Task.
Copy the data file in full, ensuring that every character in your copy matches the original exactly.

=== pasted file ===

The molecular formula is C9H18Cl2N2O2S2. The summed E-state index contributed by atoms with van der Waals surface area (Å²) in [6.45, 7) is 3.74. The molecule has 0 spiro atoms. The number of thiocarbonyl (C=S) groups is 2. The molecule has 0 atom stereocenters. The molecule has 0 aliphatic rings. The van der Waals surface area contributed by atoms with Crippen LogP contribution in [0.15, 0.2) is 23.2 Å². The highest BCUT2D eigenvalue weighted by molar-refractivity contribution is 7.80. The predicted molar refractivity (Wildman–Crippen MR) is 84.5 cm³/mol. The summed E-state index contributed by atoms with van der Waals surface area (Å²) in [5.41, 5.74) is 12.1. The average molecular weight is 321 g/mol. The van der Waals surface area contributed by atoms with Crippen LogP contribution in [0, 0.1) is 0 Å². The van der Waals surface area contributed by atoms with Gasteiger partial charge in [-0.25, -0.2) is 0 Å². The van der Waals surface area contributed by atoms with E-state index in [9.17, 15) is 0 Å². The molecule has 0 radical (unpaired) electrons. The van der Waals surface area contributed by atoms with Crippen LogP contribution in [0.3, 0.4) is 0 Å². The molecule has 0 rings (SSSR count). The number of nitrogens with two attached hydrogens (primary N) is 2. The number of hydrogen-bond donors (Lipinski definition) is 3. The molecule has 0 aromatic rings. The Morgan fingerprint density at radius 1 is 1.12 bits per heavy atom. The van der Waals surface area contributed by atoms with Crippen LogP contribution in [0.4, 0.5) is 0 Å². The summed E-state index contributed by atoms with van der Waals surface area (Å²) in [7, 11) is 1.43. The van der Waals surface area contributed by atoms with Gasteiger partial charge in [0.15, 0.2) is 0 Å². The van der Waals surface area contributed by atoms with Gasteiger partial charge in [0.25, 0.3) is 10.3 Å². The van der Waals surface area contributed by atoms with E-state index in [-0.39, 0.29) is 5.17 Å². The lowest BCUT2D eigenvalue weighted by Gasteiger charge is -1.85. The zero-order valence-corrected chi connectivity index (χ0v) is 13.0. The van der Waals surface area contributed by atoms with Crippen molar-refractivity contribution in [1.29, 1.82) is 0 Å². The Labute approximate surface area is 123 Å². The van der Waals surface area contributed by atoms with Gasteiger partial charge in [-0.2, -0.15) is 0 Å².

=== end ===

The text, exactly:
The molecular formula is C9H18Cl2N2O2S2. The summed E-state index contributed by atoms with van der Waals surface area (Å²) in [6.45, 7) is 3.74. The molecule has 0 spiro atoms. The number of thiocarbonyl (C=S) groups is 2. The molecule has 0 atom stereocenters. The molecule has 0 aliphatic rings. The van der Waals surface area contributed by atoms with Crippen LogP contribution in [0.15, 0.2) is 23.2 Å². The highest BCUT2D eigenvalue weighted by molar-refractivity contribution is 7.80. The predicted molar refractivity (Wildman–Crippen MR) is 84.5 cm³/mol. The summed E-state index contributed by atoms with van der Waals surface area (Å²) in [5.41, 5.74) is 12.1. The average molecular weight is 321 g/mol. The van der Waals surface area contributed by atoms with Crippen LogP contribution in [0, 0.1) is 0 Å². The van der Waals surface area contributed by atoms with Gasteiger partial charge in [-0.25, -0.2) is 0 Å². The van der Waals surface area contributed by atoms with E-state index in [9.17, 15) is 0 Å². The molecule has 0 radical (unpaired) electrons. The van der Waals surface area contributed by atoms with Crippen LogP contribution in [0.3, 0.4) is 0 Å². The molecule has 0 rings (SSSR count). The number of nitrogens with two attached hydrogens (primary N) is 2. The number of hydrogen-bond donors (Lipinski definition) is 3. The molecule has 0 aromatic rings. The Morgan fingerprint density at radius 1 is 1.12 bits per heavy atom. The van der Waals surface area contributed by atoms with Crippen LogP contribution in [0.4, 0.5) is 0 Å². The summed E-state index contributed by atoms with van der Waals surface area (Å²) in [7, 11) is 1.43. The van der Waals surface area contributed by atoms with Gasteiger partial charge in [0.15, 0.2) is 0 Å². The van der Waals surface area contributed by atoms with Gasteiger partial charge in [0.25, 0.3) is 10.3 Å². The van der Waals surface area contributed by atoms with E-state index in [-0.39, 0.29) is 5.17 Å². The lowest BCUT2D eigenvalue weighted by Gasteiger charge is -1.85. The zero-order valence-corrected chi connectivity index (χ0v) is 13.0. The van der Waals surface area contributed by atoms with Crippen molar-refractivity contribution in [1.29, 1.82) is 0 Å². The Labute approximate surface area is 123 Å². The van der Waals surface area contributed by atoms with Gasteiger partial charge in [-0.2, -0.15) is 0 Å².